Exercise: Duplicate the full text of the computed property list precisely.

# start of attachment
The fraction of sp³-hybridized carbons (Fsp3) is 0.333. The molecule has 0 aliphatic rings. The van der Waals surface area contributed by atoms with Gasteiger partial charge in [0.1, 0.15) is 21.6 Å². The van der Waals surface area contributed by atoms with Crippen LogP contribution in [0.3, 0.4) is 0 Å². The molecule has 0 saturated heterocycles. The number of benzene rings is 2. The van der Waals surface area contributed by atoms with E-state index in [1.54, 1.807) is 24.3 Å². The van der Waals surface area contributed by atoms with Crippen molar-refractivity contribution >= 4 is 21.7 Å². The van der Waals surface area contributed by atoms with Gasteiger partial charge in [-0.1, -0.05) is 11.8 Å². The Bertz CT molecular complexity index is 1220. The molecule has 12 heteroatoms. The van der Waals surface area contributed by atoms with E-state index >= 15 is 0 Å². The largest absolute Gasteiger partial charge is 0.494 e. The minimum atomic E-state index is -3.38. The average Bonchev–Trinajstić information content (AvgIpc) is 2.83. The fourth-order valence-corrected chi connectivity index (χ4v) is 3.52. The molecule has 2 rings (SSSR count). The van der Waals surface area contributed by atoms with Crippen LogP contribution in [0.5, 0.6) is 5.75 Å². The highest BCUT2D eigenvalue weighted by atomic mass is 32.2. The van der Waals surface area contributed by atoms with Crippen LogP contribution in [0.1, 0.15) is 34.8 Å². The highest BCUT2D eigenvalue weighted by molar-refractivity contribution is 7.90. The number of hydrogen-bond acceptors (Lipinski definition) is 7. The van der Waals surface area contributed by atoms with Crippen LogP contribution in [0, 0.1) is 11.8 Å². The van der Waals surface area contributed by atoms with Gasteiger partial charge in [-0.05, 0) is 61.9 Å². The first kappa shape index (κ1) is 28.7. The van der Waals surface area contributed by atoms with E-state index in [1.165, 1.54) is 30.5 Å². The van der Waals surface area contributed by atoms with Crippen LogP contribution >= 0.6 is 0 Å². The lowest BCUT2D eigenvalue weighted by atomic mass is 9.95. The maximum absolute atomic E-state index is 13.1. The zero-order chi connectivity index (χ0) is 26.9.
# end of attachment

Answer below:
The fraction of sp³-hybridized carbons (Fsp3) is 0.333. The molecule has 0 aliphatic rings. The van der Waals surface area contributed by atoms with Gasteiger partial charge in [0.1, 0.15) is 21.6 Å². The van der Waals surface area contributed by atoms with Crippen LogP contribution in [0.3, 0.4) is 0 Å². The molecule has 0 saturated heterocycles. The number of benzene rings is 2. The van der Waals surface area contributed by atoms with E-state index in [1.54, 1.807) is 24.3 Å². The van der Waals surface area contributed by atoms with Crippen molar-refractivity contribution >= 4 is 21.7 Å². The van der Waals surface area contributed by atoms with Gasteiger partial charge in [-0.1, -0.05) is 11.8 Å². The Bertz CT molecular complexity index is 1220. The molecule has 12 heteroatoms. The van der Waals surface area contributed by atoms with E-state index >= 15 is 0 Å². The largest absolute Gasteiger partial charge is 0.494 e. The minimum atomic E-state index is -3.38. The average Bonchev–Trinajstić information content (AvgIpc) is 2.83. The fourth-order valence-corrected chi connectivity index (χ4v) is 3.52. The molecule has 2 rings (SSSR count). The van der Waals surface area contributed by atoms with Crippen LogP contribution in [0.5, 0.6) is 5.75 Å². The highest BCUT2D eigenvalue weighted by atomic mass is 32.2. The van der Waals surface area contributed by atoms with Crippen LogP contribution in [0.1, 0.15) is 34.8 Å². The highest BCUT2D eigenvalue weighted by molar-refractivity contribution is 7.90. The number of hydrogen-bond acceptors (Lipinski definition) is 7. The van der Waals surface area contributed by atoms with Crippen LogP contribution in [0, 0.1) is 11.8 Å². The van der Waals surface area contributed by atoms with Gasteiger partial charge in [-0.05, 0) is 61.9 Å². The first kappa shape index (κ1) is 28.7. The van der Waals surface area contributed by atoms with E-state index in [1.165, 1.54) is 30.5 Å². The van der Waals surface area contributed by atoms with Crippen LogP contribution >= 0.6 is 0 Å². The lowest BCUT2D eigenvalue weighted by atomic mass is 9.95. The maximum absolute atomic E-state index is 13.1. The zero-order chi connectivity index (χ0) is 26.9.